The Western Balkans region is beginning to look like the new El Dorado for large supermarket chains, both Greek and multinational. A fast economic recovery from the 2008 crisis, a rise in the standards of living and a very low concentration of organized food retailers make the countries of the region ideal investment targets.
Veropoulos and Delhaize infiltrated the market a year ago and are continuing to expand their presence there, while Carrefour-Marinopoulos made its first foray a few months ago.
As far as Greece is concerned, these developments will have both positive and negative impacts. The downside is that such moves mean supermarket companies are investing less in Greece. The upside is that the development of supermarket chains outside the country will contribute to the viability of auxiliary businesses within it.
Veropoulos is evening out its losses in the domestic market with expansion in the Former Yugoslav Republic of Macedonia (FYROM) and Serbia, while also forging new synergies. According to a recent statement by the chairman of the group, Nikos Veropoulos, the decision to invest abroad has significantly reduced the negative impact of the crisis in Greece and has also ensured suppliers access to both the domestic and foreign markets.
Turnover for the Veropoulos group for the January-September 2011 period increased by 25 percent compared to 2010. Profits for its subsidiary in FYROM are expected to reach 9 million euros for the end of 2011 from 7.5 million in 2010, while its Serbian subsidiary is estimated to have generated profits of 2.9 million euros for 2011 compared to 1.9 million for the previous year. In FYROM, which Veropoulos entered in 2002, the Greek company now has a total of nine stores, with two more on the cards for the capital Skopje. In Serbia, the company operates five stores and is ready to open another in Belgrade.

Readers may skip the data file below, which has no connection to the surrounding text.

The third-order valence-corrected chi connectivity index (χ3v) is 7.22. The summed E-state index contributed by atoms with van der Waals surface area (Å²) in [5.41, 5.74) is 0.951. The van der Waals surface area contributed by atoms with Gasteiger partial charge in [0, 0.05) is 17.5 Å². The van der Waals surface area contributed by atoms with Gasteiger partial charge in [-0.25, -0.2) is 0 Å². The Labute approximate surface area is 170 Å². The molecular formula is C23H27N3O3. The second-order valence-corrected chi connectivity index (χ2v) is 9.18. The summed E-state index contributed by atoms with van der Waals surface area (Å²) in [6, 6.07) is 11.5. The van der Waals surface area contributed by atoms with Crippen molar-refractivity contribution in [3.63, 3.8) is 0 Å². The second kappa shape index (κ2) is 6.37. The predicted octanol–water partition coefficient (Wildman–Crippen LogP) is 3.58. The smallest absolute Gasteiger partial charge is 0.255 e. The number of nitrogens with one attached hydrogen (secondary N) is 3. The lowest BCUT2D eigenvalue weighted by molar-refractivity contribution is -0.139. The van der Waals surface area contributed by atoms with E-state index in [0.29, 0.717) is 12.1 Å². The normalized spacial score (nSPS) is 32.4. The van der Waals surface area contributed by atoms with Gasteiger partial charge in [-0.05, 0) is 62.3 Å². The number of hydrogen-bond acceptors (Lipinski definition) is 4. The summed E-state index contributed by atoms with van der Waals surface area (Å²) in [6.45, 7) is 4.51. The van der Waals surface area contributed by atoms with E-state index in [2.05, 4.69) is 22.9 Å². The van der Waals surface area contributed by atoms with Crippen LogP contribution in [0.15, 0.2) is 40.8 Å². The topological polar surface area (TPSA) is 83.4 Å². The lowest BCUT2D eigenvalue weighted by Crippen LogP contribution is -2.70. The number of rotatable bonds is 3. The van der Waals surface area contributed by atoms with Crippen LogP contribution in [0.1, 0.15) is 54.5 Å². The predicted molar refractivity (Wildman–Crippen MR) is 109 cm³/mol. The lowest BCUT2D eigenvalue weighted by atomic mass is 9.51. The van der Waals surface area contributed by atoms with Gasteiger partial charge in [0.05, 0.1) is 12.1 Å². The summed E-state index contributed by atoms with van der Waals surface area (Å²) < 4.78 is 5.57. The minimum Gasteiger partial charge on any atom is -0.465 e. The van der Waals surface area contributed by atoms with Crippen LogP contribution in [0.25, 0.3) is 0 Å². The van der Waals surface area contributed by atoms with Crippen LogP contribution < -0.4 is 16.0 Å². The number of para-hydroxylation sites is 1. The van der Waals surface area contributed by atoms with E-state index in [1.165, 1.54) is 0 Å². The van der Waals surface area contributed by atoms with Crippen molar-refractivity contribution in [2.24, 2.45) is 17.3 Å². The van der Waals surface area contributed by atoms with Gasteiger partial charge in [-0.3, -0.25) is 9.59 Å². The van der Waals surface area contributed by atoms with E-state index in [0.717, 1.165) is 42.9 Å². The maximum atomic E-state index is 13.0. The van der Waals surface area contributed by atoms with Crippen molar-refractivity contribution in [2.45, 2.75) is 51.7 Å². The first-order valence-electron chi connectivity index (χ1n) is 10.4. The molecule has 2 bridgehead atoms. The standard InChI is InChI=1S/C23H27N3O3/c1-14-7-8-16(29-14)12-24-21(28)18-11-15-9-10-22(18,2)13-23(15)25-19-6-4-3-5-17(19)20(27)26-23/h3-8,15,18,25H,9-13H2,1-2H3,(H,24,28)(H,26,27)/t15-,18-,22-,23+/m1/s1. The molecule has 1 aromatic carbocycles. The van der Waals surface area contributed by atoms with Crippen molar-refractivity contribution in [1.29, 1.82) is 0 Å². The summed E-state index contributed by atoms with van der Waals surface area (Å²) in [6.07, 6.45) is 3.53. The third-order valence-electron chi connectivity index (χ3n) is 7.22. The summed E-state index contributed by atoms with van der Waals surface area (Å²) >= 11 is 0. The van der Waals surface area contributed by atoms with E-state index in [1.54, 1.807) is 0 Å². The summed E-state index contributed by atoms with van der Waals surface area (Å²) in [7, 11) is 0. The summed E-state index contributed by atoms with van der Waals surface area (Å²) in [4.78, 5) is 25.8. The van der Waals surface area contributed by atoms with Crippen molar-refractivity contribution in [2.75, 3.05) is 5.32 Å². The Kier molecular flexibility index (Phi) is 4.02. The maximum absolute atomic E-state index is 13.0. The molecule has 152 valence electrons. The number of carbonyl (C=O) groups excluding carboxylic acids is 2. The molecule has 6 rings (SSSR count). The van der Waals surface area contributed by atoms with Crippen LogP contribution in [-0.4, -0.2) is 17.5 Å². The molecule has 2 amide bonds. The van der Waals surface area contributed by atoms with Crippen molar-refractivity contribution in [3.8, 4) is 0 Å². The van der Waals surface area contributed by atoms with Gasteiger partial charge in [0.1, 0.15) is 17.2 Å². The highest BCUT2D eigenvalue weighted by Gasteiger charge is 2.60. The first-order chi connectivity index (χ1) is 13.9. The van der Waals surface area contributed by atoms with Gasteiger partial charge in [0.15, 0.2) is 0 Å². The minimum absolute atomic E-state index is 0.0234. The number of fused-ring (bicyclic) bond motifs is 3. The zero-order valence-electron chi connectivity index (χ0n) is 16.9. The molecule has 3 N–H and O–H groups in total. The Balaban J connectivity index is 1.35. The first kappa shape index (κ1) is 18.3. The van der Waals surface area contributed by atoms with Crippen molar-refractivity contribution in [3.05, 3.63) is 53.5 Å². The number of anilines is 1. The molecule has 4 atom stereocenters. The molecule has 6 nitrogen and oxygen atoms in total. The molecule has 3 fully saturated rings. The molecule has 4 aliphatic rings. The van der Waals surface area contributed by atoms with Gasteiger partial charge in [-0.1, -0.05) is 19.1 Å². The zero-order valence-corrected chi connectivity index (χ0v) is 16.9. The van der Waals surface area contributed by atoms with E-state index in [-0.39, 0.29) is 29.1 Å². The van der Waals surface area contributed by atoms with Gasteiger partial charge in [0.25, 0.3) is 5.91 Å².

According to Delhaize, Southeastern Europe is the engine for growth. The Belgian group entered the Greek market via Alfa-Beta Vassilopoulos and the Romanian market via Mega Image. Last year, meanwhile, it bought out Serbia?s Maxi, which has stores in Serbia, Bulgaria, Albania, Montenegro and Bosnia-Herzegovina. Presenting Delhaize?s plan for Southeastern Europe to a meeting of analysts in the United States a few days ago, Costas Macheras, CEO for the region, stressed the potential lies there and attributed it to positive growth rates and a low concentration in the supermarket sector.
The three biggest chains active in the region have a concentration of just 29 percent in Serbia and 19 percent in Romania, while even Greece is low compared to other countries in Western Europe, with the three largest chains here holding just 38 percent of the market. It is estimated that Greece?s Alfa-Beta Vassilopoulos will also benefit from the takeover of Serbia?s Maxi, mostly through synergies that will reduce operational costs.
Carrefour-Marinopoulos is also looking at infiltrating the Balkans, with a deal for a consortium signed in late November between the Greek and the French group inaugurating the first hypermarket in Tirana through franchising. The goal of the consortium is to open stores in Bosnia, Croatia, FYROM, Serbia, Slovenia and Montenegro.